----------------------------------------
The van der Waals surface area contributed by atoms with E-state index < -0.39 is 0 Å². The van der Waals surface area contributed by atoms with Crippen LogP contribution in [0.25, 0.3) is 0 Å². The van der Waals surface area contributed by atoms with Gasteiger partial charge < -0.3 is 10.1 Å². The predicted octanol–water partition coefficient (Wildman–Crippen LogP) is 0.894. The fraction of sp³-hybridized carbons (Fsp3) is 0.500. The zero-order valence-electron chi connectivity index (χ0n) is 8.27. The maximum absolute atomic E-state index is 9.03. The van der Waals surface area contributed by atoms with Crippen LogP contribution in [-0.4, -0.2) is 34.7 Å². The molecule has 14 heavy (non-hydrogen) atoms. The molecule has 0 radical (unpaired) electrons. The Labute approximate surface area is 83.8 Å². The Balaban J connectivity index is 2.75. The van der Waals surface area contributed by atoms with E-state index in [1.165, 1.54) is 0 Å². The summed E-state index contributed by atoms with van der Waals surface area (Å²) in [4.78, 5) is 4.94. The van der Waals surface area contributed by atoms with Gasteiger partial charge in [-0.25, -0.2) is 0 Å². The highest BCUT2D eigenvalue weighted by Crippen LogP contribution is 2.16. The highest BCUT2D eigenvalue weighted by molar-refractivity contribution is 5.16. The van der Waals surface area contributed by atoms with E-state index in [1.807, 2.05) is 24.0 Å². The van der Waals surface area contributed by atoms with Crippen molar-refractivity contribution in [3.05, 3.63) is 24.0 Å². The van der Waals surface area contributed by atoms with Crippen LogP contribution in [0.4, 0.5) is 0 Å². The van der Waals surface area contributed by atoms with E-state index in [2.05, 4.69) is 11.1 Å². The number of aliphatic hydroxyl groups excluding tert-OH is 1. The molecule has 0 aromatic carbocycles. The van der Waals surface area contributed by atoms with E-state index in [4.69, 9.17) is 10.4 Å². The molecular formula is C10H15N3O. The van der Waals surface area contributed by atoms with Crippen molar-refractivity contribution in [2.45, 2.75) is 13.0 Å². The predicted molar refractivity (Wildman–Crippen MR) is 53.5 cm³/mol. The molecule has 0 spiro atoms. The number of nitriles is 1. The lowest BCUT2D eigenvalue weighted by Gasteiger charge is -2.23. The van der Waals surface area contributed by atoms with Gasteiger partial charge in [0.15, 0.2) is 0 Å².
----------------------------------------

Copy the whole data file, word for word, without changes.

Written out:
The van der Waals surface area contributed by atoms with E-state index < -0.39 is 0 Å². The van der Waals surface area contributed by atoms with Crippen LogP contribution in [0.25, 0.3) is 0 Å². The van der Waals surface area contributed by atoms with Gasteiger partial charge < -0.3 is 10.1 Å². The predicted octanol–water partition coefficient (Wildman–Crippen LogP) is 0.894. The fraction of sp³-hybridized carbons (Fsp3) is 0.500. The zero-order valence-electron chi connectivity index (χ0n) is 8.27. The maximum absolute atomic E-state index is 9.03. The van der Waals surface area contributed by atoms with Crippen LogP contribution in [-0.4, -0.2) is 34.7 Å². The molecule has 14 heavy (non-hydrogen) atoms. The molecule has 0 radical (unpaired) electrons. The Labute approximate surface area is 83.8 Å². The Balaban J connectivity index is 2.75. The van der Waals surface area contributed by atoms with E-state index in [1.165, 1.54) is 0 Å². The summed E-state index contributed by atoms with van der Waals surface area (Å²) in [4.78, 5) is 4.94. The van der Waals surface area contributed by atoms with Gasteiger partial charge in [-0.25, -0.2) is 0 Å². The highest BCUT2D eigenvalue weighted by Crippen LogP contribution is 2.16. The highest BCUT2D eigenvalue weighted by molar-refractivity contribution is 5.16. The van der Waals surface area contributed by atoms with E-state index in [1.807, 2.05) is 24.0 Å². The van der Waals surface area contributed by atoms with Crippen molar-refractivity contribution in [3.05, 3.63) is 24.0 Å². The van der Waals surface area contributed by atoms with Crippen LogP contribution in [0.4, 0.5) is 0 Å². The van der Waals surface area contributed by atoms with E-state index in [2.05, 4.69) is 11.1 Å². The number of aliphatic hydroxyl groups excluding tert-OH is 1. The molecule has 0 aromatic carbocycles. The van der Waals surface area contributed by atoms with E-state index in [4.69, 9.17) is 10.4 Å². The molecular formula is C10H15N3O. The van der Waals surface area contributed by atoms with Crippen molar-refractivity contribution in [2.45, 2.75) is 13.0 Å². The predicted molar refractivity (Wildman–Crippen MR) is 53.5 cm³/mol. The molecule has 0 spiro atoms. The number of nitriles is 1. The lowest BCUT2D eigenvalue weighted by Gasteiger charge is -2.23. The van der Waals surface area contributed by atoms with Gasteiger partial charge in [0.15, 0.2) is 0 Å².